Nevertheless, there are recognized limiting conditions for comprehensive child care in primary health care, ranging from political, institutional, physical and managerial structures, especially the lack of resources in PHC, the lack of supplies, especially drugs, as well as aspects relating to installations' inadequate physical structure, health workers' professional and personal characteristics, including the profile, the work process and the values they choose to develop care practices38.

In primary health care, paving the way for comprehensiveness implies facing difficulties related to teamwork because of low interaction among workers and as a result of the difficult task of delineating work in the lack of gathering among professionals and between these and children and their families. These features act as barriers to the construction of new ways of producing care from the perspective of comprehensiveness and make this attribute lie more in the realm of ideas than in actual care practices. Little progress has been made toward its achievement24,38.

Thus, there is consensus among the studies that comprehensive child health care in primary care is still a process under construction, situated in a practice that seeks to change the care model still centered on disease24,25,34,38.

Coordination as a PHC attribute is the ability to integrate with the health system network30. This attribute was shown to be compromised according to professionals themselves while providing child care at the primary level, which is reflected in hardships in the referral to other services, including between facilities and other levels of care, affecting the planning of child health care practices35.

A survey conducted in Paraiba30 highlights coordination as a major challenge for ESF professionals, since it presupposes the organization of a referral and counter-referral system, with defined flows and routes, organized according to population demand, which is not yet actually observed in the current health system.

Health care coordination was the least mentioned attribute in the papers included in this review. Considerations on the subject were timely, which can be justified from the understanding that this attribute depends on the remaining ones, that is, it refers to a harmonious state between access, longitudinality and comprehensive care. So its scarcity reflects an imbalance among the supply of other essential attributes.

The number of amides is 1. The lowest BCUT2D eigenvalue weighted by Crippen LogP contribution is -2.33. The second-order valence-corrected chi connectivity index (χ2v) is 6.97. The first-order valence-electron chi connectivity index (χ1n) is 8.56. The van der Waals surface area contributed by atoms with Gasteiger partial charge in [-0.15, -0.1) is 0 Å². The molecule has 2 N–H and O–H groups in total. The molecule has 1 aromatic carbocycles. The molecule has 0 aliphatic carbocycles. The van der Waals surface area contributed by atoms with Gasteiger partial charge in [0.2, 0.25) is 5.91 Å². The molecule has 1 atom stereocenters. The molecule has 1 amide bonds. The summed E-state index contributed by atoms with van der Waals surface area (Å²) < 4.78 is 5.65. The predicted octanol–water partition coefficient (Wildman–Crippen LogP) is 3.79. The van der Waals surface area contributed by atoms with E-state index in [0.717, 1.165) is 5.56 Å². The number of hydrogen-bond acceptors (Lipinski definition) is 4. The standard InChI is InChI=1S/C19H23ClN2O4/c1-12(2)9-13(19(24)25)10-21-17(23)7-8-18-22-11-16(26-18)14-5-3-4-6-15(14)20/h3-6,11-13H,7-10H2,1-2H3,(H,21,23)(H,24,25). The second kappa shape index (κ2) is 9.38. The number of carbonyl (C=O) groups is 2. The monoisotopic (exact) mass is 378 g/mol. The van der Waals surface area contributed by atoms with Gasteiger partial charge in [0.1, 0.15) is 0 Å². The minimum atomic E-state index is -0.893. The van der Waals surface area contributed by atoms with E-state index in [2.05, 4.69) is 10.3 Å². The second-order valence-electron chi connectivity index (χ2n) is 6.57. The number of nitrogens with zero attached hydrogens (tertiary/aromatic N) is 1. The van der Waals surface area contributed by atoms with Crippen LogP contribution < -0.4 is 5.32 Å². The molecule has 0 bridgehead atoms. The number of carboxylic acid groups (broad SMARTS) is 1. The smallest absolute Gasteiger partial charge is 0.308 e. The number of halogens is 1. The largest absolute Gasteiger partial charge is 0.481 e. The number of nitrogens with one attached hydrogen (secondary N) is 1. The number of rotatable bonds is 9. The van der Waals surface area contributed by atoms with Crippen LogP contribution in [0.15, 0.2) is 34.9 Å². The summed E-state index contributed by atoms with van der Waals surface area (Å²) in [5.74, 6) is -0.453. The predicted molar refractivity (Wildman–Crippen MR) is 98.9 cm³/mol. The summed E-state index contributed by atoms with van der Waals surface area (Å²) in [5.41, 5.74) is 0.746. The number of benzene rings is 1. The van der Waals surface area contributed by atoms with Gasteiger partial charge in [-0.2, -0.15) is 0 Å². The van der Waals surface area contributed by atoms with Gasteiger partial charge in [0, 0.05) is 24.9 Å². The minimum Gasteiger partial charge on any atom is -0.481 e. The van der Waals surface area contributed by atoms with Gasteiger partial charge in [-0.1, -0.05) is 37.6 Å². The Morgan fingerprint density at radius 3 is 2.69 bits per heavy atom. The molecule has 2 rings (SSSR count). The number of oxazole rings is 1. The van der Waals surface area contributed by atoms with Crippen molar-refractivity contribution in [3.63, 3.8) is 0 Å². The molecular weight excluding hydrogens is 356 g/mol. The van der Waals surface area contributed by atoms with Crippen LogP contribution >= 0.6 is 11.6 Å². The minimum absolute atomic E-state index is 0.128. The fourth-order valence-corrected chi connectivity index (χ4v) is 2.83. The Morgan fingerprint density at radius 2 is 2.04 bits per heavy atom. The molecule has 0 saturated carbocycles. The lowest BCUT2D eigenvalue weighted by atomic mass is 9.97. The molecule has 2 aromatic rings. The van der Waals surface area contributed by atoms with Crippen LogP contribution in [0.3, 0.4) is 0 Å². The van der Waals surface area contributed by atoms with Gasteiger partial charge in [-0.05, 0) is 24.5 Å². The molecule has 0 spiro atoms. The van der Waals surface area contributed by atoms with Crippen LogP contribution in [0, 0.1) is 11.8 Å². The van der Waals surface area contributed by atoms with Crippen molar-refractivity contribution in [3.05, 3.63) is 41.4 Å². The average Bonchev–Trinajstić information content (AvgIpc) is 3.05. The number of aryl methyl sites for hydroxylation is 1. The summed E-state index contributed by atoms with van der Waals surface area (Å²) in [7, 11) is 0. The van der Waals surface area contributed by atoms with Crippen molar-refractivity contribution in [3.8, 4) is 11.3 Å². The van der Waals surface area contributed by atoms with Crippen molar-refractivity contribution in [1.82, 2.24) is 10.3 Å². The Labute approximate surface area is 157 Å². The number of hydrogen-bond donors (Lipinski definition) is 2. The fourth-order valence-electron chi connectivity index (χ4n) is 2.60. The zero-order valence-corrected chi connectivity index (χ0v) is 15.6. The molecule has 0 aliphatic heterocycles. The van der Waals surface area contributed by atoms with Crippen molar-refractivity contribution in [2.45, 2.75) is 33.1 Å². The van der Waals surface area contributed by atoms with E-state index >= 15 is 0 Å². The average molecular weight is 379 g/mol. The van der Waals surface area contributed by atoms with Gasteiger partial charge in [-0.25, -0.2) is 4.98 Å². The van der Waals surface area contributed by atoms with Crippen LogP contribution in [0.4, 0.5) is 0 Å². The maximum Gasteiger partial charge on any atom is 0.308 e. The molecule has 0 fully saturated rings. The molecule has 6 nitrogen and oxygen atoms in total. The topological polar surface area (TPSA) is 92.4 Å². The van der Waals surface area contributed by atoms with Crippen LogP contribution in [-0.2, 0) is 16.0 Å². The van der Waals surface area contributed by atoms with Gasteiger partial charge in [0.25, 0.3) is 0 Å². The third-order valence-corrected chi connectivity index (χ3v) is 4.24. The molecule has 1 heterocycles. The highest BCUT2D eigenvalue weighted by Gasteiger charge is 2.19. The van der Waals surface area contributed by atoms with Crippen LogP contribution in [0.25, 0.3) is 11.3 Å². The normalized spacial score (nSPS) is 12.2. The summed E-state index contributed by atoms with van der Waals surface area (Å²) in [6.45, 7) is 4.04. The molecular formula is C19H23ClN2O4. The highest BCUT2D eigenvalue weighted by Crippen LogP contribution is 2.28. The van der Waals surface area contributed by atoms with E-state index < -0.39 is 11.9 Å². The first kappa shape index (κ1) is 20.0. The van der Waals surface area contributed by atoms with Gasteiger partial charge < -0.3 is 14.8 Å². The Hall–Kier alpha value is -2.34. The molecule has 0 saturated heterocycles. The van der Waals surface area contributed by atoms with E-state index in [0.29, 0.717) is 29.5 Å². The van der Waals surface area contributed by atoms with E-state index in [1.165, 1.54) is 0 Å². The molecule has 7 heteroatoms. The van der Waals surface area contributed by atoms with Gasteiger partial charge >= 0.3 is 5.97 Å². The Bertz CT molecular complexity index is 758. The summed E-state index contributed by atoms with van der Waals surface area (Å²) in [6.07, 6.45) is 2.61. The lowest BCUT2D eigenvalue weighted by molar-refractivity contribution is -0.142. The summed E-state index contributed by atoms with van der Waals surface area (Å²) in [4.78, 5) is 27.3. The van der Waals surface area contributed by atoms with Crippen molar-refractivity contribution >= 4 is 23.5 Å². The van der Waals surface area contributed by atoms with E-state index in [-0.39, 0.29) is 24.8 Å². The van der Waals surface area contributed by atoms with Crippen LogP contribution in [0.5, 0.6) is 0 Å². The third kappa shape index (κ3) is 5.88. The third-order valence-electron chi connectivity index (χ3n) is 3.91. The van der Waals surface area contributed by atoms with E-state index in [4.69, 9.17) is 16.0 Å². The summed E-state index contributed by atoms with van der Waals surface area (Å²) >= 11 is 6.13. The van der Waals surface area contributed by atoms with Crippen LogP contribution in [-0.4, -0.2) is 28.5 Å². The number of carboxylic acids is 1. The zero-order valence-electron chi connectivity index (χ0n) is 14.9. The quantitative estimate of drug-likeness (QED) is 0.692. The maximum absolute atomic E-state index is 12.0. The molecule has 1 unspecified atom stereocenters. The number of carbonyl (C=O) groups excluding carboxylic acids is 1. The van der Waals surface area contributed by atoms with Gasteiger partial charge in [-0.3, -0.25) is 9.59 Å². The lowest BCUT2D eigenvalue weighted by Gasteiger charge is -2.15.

As for derivative attributes, family guidance considers the family context as care potential and also health threat, including the use of familiar tools approach; and community guidance is the recognition of community needs by health services37.

No studies exclusively intended to investigate derivative attributes have been identified, these appeared only in one study that evaluated all PHC attributes37. In this study, family guidance scores were unsatisfactory, which is strange, since PHC child health care requires increased interaction with family. On the other hand, community guidance was better assessed by children caregivers, revealing the valuation of the community context, specifically for ESF services related to actions such as home visits carried out by community health workers, facilitating health surveillance and monitoring of community families.

Reflecting on the characterization of the analyzed studies in this review, it was noted that the target attribute of most studies was comprehensive care, followed by access, longitudinality and coordination. As for the derivative attributes, that is, family and community guidance, no study specifically focused on them.

Regarding researchers' practice area, there is a predominance of professional nurses followed by doctors, especially nurses authoring twenty studies analyzed in this review. Social worker, dentist, nutritionist and physiotherapist were listed as authors of one study each. This finding reflects that research on PHC aimed at children has been targeted almost exclusively by professions that historically have a technical relationship with health care.

Setting conditions to properly provide PHC attributes implies reformulations of services structure and process conditions. Studies propose changes in the infrastructure and organization of services33 and the primary health care work process to provide better child care, reflecting even on the distribution of working hours and the number of professionals to mobilize and absorb demand22,35,38.

Among the studies analyzed, only two32,37 used in their data collection a tool called the Primary Care Assessment Tool - PCA-Tool Brazil in the child version. This tool has already been validated in Brazil to measure the presence and extent of the essential and derivative PHC attributes, thus allowing the evaluation of the level orientation of service to PHC from the experience of users in relation to the Brazilian health facilities.